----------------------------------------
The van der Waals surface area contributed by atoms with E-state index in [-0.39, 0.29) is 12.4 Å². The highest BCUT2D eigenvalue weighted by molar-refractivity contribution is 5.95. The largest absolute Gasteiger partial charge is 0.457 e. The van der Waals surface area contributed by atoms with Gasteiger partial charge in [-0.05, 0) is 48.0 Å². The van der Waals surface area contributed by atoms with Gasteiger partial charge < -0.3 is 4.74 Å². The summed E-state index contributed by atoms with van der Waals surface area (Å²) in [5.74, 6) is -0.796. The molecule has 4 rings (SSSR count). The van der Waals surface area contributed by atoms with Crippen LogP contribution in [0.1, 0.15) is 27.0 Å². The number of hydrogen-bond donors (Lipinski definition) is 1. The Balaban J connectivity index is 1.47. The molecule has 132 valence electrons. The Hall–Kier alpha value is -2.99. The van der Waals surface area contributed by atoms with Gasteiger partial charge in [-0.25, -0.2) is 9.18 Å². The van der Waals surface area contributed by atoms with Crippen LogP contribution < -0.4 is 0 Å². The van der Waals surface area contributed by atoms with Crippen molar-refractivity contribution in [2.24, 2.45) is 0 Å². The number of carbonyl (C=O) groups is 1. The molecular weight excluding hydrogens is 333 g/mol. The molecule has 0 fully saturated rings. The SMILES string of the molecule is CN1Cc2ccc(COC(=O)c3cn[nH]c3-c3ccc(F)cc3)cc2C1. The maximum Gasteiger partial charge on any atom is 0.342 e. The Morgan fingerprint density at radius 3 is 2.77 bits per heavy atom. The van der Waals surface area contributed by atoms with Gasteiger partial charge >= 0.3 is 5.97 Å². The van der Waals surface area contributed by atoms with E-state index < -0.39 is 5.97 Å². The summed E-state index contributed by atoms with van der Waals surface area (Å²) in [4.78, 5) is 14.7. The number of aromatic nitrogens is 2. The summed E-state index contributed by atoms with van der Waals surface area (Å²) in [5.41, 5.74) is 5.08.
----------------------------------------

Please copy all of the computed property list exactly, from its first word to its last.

The van der Waals surface area contributed by atoms with E-state index in [-0.39, 0.29) is 12.4 Å². The highest BCUT2D eigenvalue weighted by molar-refractivity contribution is 5.95. The largest absolute Gasteiger partial charge is 0.457 e. The van der Waals surface area contributed by atoms with Gasteiger partial charge in [-0.05, 0) is 48.0 Å². The van der Waals surface area contributed by atoms with Gasteiger partial charge < -0.3 is 4.74 Å². The summed E-state index contributed by atoms with van der Waals surface area (Å²) in [5.74, 6) is -0.796. The molecule has 4 rings (SSSR count). The van der Waals surface area contributed by atoms with Crippen LogP contribution in [0.1, 0.15) is 27.0 Å². The number of hydrogen-bond donors (Lipinski definition) is 1. The Balaban J connectivity index is 1.47. The molecule has 132 valence electrons. The Hall–Kier alpha value is -2.99. The van der Waals surface area contributed by atoms with Gasteiger partial charge in [-0.25, -0.2) is 9.18 Å². The van der Waals surface area contributed by atoms with Crippen LogP contribution < -0.4 is 0 Å². The van der Waals surface area contributed by atoms with Crippen molar-refractivity contribution in [2.24, 2.45) is 0 Å². The number of carbonyl (C=O) groups is 1. The molecular weight excluding hydrogens is 333 g/mol. The molecule has 0 fully saturated rings. The SMILES string of the molecule is CN1Cc2ccc(COC(=O)c3cn[nH]c3-c3ccc(F)cc3)cc2C1. The maximum Gasteiger partial charge on any atom is 0.342 e. The Morgan fingerprint density at radius 3 is 2.77 bits per heavy atom. The van der Waals surface area contributed by atoms with Gasteiger partial charge >= 0.3 is 5.97 Å². The van der Waals surface area contributed by atoms with E-state index < -0.39 is 5.97 Å². The summed E-state index contributed by atoms with van der Waals surface area (Å²) in [4.78, 5) is 14.7. The number of aromatic nitrogens is 2. The summed E-state index contributed by atoms with van der Waals surface area (Å²) in [5.41, 5.74) is 5.08.